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Saudi Arabia Accused Of Cultural Vandalism After Deciding To Build Retractable Roof Over Mecca’s Grand Mosque

Photo: The New Arab

Saudi Arabia is considering to build a retractable roof over Islam’s holiest site, which has drawn accusations that Riyadh is distorting the historic heritage.  A video has gone viral which shows a scale model of the sports stadium-like roof over the Grand Mosque in Mecca.

The security chief of the Grand Mosque told the local media in August that the ‘umbrellas project’ would start next year.

“The project will be the largest in the world with a total area of around 2,809 metres squared,” he said.

The head of the London-based Islamic Heritage Research Foundation has strongly condemned the plans.

“For centuries Muslims have travelled to the site… and not complained about this. I can’t understand for the life of me why you would destroy the cradle of Islam and all our heritage like this”, Dr Irfan Al Alawi told.

“Nothing should cover the Kaaba from above as Muslims believe the mercy of God descends from the highest heavens. This umbrella plan looks like a spaceship from a Hollywood movie,” he added.

The Saudi monarchy, under the self-appointed title custodian has earlier been accused of cultural vandalism in Mecca and Medina.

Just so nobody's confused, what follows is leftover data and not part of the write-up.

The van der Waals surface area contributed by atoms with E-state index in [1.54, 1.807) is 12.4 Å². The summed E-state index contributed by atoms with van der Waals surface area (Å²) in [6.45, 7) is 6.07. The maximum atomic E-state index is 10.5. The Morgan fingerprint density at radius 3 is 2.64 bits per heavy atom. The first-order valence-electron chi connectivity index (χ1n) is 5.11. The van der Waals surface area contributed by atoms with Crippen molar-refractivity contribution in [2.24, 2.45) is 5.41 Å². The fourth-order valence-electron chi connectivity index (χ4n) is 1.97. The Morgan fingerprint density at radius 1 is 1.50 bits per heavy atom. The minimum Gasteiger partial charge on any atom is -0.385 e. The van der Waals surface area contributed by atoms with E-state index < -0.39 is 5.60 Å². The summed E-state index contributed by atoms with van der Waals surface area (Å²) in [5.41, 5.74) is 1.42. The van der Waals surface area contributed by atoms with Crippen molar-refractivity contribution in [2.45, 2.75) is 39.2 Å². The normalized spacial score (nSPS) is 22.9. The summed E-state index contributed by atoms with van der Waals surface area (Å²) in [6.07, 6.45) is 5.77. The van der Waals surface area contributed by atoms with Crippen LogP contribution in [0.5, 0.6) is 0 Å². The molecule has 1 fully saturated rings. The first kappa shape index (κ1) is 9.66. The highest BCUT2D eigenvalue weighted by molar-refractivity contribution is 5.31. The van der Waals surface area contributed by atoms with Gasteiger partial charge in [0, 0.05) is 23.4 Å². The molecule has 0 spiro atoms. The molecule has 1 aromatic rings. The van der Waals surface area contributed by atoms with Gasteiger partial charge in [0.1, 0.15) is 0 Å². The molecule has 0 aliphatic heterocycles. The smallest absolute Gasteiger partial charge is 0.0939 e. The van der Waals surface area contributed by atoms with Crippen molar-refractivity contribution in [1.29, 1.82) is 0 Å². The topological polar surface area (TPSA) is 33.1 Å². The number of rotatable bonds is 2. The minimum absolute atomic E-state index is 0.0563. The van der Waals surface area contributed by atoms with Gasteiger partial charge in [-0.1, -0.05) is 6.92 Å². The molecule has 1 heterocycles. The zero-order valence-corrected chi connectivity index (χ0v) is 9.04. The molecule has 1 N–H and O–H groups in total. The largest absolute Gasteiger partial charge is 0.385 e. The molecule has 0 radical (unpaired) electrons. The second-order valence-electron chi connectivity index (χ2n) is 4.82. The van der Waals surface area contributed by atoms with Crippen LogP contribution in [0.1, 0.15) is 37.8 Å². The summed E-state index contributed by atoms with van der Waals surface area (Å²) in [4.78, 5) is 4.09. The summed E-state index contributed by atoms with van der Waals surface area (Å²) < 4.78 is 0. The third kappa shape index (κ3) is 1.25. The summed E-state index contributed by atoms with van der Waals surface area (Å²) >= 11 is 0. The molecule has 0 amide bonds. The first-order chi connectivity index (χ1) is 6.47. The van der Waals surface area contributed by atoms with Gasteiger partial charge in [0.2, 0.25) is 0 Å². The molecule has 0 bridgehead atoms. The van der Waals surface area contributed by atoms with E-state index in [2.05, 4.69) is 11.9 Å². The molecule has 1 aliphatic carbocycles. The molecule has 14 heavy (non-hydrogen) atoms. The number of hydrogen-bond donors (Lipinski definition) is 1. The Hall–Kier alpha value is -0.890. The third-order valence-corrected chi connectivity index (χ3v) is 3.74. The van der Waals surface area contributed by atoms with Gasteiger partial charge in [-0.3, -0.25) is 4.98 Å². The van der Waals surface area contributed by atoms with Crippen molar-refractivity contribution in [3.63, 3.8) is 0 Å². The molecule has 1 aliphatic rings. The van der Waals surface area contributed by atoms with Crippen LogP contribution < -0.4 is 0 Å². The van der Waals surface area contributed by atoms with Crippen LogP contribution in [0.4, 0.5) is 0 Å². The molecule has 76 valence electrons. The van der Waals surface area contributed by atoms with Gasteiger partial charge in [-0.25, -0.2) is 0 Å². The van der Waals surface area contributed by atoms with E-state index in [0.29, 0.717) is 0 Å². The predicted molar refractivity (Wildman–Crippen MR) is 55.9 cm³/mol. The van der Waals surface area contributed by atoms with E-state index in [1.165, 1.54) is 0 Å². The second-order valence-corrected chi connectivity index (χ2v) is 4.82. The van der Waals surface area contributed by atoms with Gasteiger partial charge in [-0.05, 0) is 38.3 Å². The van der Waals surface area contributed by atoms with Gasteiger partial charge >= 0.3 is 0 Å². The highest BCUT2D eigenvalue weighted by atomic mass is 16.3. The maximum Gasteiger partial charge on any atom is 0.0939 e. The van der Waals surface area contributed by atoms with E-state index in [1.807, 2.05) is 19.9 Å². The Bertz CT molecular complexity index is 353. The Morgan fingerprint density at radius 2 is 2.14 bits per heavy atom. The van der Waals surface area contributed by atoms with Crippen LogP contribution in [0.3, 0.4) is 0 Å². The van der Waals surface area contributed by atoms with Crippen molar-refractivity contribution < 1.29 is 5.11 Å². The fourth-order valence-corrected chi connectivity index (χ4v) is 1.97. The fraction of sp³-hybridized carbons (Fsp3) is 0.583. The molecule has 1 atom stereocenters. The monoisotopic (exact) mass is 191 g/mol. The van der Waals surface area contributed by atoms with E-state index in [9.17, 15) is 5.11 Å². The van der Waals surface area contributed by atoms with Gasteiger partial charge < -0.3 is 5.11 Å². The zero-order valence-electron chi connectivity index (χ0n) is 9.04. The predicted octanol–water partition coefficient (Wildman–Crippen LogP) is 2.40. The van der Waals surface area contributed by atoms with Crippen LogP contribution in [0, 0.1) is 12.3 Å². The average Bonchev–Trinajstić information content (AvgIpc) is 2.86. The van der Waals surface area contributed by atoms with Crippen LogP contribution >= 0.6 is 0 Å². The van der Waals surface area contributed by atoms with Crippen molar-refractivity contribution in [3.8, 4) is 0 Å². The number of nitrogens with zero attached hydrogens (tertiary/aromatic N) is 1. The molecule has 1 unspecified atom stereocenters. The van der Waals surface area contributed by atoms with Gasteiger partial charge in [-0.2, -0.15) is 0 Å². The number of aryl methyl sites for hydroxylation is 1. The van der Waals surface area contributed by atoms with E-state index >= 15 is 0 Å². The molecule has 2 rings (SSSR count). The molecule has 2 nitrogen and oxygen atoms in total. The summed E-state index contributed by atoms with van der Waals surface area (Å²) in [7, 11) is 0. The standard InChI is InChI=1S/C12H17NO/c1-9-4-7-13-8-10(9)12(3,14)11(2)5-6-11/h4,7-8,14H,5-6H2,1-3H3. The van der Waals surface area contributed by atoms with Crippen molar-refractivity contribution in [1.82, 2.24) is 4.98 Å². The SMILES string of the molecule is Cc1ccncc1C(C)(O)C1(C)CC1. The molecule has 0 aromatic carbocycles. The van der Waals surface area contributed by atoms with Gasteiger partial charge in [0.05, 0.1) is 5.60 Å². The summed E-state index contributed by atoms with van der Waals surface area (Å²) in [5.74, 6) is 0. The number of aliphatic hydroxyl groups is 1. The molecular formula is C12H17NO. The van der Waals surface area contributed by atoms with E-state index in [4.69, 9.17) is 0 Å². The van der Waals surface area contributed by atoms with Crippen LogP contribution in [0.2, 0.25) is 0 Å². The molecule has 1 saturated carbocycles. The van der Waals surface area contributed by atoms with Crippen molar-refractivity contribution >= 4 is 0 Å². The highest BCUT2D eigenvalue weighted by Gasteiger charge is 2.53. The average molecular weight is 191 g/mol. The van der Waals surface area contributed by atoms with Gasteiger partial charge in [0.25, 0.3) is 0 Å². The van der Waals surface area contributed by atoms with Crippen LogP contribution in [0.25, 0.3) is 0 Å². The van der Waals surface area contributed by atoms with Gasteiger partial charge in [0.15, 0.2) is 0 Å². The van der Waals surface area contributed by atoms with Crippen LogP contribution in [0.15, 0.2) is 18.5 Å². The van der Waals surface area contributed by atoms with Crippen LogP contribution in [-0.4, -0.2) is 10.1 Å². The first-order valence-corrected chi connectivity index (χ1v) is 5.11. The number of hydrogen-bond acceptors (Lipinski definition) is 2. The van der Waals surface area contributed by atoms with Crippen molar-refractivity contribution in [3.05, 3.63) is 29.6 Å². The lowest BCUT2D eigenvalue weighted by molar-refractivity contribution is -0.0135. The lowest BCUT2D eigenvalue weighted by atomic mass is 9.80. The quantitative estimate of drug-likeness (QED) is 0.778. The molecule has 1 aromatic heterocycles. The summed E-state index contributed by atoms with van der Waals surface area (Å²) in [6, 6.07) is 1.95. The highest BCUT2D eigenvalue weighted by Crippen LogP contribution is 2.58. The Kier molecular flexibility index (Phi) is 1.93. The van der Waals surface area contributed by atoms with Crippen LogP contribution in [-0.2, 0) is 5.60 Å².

Over 98 percent of the kingdom’s historical and religious sites have been destroyed under the command of the Al Saud ruling family, estimates the Islamic Heritage Research Foundation.

The ultraconservative Wahhabi interpretation of Islam adhered to by the state has promoted the destruction of historical buildings and graves associated with the prophet Muhammad and his companions over fears locals were committing heresy by worshiping them.

Mecca’s Ottoman fortress was also destroyed in 2003 which will be replaced with the giant Mecca Royal Hotel Clock Tower.

Recently, the Saudi Arabia’s Public Investment Fund announced plans to set up two investment companies to develop infrastructure at the two holy sites.

In September 2015, a construction crane crashed over pilgrims congregating at the Grand Mosque, leaving more than 100 people dead.

Later in the month, another disaster took place when a deadly stampede along the route killed around 2300 people.

The stampede drew fierce criticism, in particular from rival Iran which reported 464 of its citizens killed.

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